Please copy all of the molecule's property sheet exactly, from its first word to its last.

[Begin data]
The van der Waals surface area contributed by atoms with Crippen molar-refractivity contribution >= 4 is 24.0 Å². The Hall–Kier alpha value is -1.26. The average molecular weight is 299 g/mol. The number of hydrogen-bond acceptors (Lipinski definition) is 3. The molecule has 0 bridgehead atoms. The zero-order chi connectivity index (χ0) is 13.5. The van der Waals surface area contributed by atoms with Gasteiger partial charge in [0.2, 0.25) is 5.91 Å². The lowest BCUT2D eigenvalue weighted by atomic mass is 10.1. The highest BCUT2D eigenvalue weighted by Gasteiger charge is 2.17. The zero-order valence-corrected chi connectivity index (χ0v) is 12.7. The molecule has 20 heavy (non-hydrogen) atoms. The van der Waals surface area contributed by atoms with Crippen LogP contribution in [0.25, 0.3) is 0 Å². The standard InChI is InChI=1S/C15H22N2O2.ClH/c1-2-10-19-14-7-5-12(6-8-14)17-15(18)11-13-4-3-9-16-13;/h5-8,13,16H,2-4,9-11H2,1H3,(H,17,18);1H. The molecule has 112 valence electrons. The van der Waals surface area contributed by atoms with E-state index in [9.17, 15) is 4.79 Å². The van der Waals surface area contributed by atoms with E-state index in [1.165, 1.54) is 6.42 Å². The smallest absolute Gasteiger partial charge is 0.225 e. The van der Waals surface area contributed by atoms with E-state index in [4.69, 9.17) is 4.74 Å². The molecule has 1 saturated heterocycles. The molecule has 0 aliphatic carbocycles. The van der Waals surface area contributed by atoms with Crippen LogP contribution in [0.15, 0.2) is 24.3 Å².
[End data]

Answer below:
The van der Waals surface area contributed by atoms with Crippen molar-refractivity contribution >= 4 is 24.0 Å². The Hall–Kier alpha value is -1.26. The average molecular weight is 299 g/mol. The number of hydrogen-bond acceptors (Lipinski definition) is 3. The molecule has 0 bridgehead atoms. The zero-order chi connectivity index (χ0) is 13.5. The van der Waals surface area contributed by atoms with Gasteiger partial charge in [0.2, 0.25) is 5.91 Å². The lowest BCUT2D eigenvalue weighted by atomic mass is 10.1. The highest BCUT2D eigenvalue weighted by Gasteiger charge is 2.17. The zero-order valence-corrected chi connectivity index (χ0v) is 12.7. The molecule has 20 heavy (non-hydrogen) atoms. The van der Waals surface area contributed by atoms with Crippen LogP contribution in [0.25, 0.3) is 0 Å². The standard InChI is InChI=1S/C15H22N2O2.ClH/c1-2-10-19-14-7-5-12(6-8-14)17-15(18)11-13-4-3-9-16-13;/h5-8,13,16H,2-4,9-11H2,1H3,(H,17,18);1H. The molecule has 112 valence electrons. The van der Waals surface area contributed by atoms with E-state index in [9.17, 15) is 4.79 Å². The van der Waals surface area contributed by atoms with E-state index in [1.165, 1.54) is 6.42 Å². The smallest absolute Gasteiger partial charge is 0.225 e. The van der Waals surface area contributed by atoms with E-state index in [4.69, 9.17) is 4.74 Å². The molecule has 1 saturated heterocycles. The molecule has 0 aliphatic carbocycles. The van der Waals surface area contributed by atoms with Crippen LogP contribution in [0.15, 0.2) is 24.3 Å².